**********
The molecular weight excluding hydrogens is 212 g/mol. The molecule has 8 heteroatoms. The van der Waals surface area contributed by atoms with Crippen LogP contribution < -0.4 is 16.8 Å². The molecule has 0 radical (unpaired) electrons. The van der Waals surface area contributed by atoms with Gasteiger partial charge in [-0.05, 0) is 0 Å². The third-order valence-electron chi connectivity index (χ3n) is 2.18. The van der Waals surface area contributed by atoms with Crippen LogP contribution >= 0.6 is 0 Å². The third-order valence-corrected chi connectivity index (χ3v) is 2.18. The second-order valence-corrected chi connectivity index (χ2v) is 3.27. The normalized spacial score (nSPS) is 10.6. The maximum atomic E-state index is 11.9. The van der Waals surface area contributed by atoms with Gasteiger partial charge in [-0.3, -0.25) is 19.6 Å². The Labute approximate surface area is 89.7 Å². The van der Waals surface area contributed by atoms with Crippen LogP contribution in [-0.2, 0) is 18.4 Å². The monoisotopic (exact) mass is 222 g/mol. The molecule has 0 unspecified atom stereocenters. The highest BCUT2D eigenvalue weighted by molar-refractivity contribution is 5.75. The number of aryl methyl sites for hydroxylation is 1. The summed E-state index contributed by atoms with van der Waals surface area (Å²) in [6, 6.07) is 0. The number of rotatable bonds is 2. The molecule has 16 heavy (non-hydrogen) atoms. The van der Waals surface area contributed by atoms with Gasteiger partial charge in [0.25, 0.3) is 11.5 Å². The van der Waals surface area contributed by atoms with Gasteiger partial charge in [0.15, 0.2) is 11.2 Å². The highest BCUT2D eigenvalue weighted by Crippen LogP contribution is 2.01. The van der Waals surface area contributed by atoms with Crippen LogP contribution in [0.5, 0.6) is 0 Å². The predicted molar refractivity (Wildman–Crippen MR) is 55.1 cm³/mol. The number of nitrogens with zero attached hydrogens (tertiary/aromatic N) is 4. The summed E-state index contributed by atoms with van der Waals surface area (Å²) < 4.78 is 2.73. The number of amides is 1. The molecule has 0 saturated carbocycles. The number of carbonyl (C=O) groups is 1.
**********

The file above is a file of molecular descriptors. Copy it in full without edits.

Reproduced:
The molecular weight excluding hydrogens is 212 g/mol. The molecule has 8 heteroatoms. The van der Waals surface area contributed by atoms with Crippen LogP contribution < -0.4 is 16.8 Å². The molecule has 0 radical (unpaired) electrons. The van der Waals surface area contributed by atoms with Gasteiger partial charge in [-0.05, 0) is 0 Å². The third-order valence-electron chi connectivity index (χ3n) is 2.18. The van der Waals surface area contributed by atoms with Crippen LogP contribution >= 0.6 is 0 Å². The third-order valence-corrected chi connectivity index (χ3v) is 2.18. The second-order valence-corrected chi connectivity index (χ2v) is 3.27. The normalized spacial score (nSPS) is 10.6. The maximum atomic E-state index is 11.9. The van der Waals surface area contributed by atoms with Gasteiger partial charge in [-0.3, -0.25) is 19.6 Å². The Labute approximate surface area is 89.7 Å². The van der Waals surface area contributed by atoms with Crippen LogP contribution in [-0.2, 0) is 18.4 Å². The monoisotopic (exact) mass is 222 g/mol. The molecule has 0 unspecified atom stereocenters. The highest BCUT2D eigenvalue weighted by molar-refractivity contribution is 5.75. The number of aryl methyl sites for hydroxylation is 1. The summed E-state index contributed by atoms with van der Waals surface area (Å²) in [6, 6.07) is 0. The number of rotatable bonds is 2. The molecule has 16 heavy (non-hydrogen) atoms. The van der Waals surface area contributed by atoms with Gasteiger partial charge in [0.25, 0.3) is 11.5 Å². The van der Waals surface area contributed by atoms with Gasteiger partial charge in [0.15, 0.2) is 11.2 Å². The highest BCUT2D eigenvalue weighted by Crippen LogP contribution is 2.01. The van der Waals surface area contributed by atoms with Crippen LogP contribution in [0.5, 0.6) is 0 Å². The predicted molar refractivity (Wildman–Crippen MR) is 55.1 cm³/mol. The number of nitrogens with zero attached hydrogens (tertiary/aromatic N) is 4. The summed E-state index contributed by atoms with van der Waals surface area (Å²) < 4.78 is 2.73. The number of amides is 1. The molecule has 0 saturated carbocycles. The number of carbonyl (C=O) groups is 1.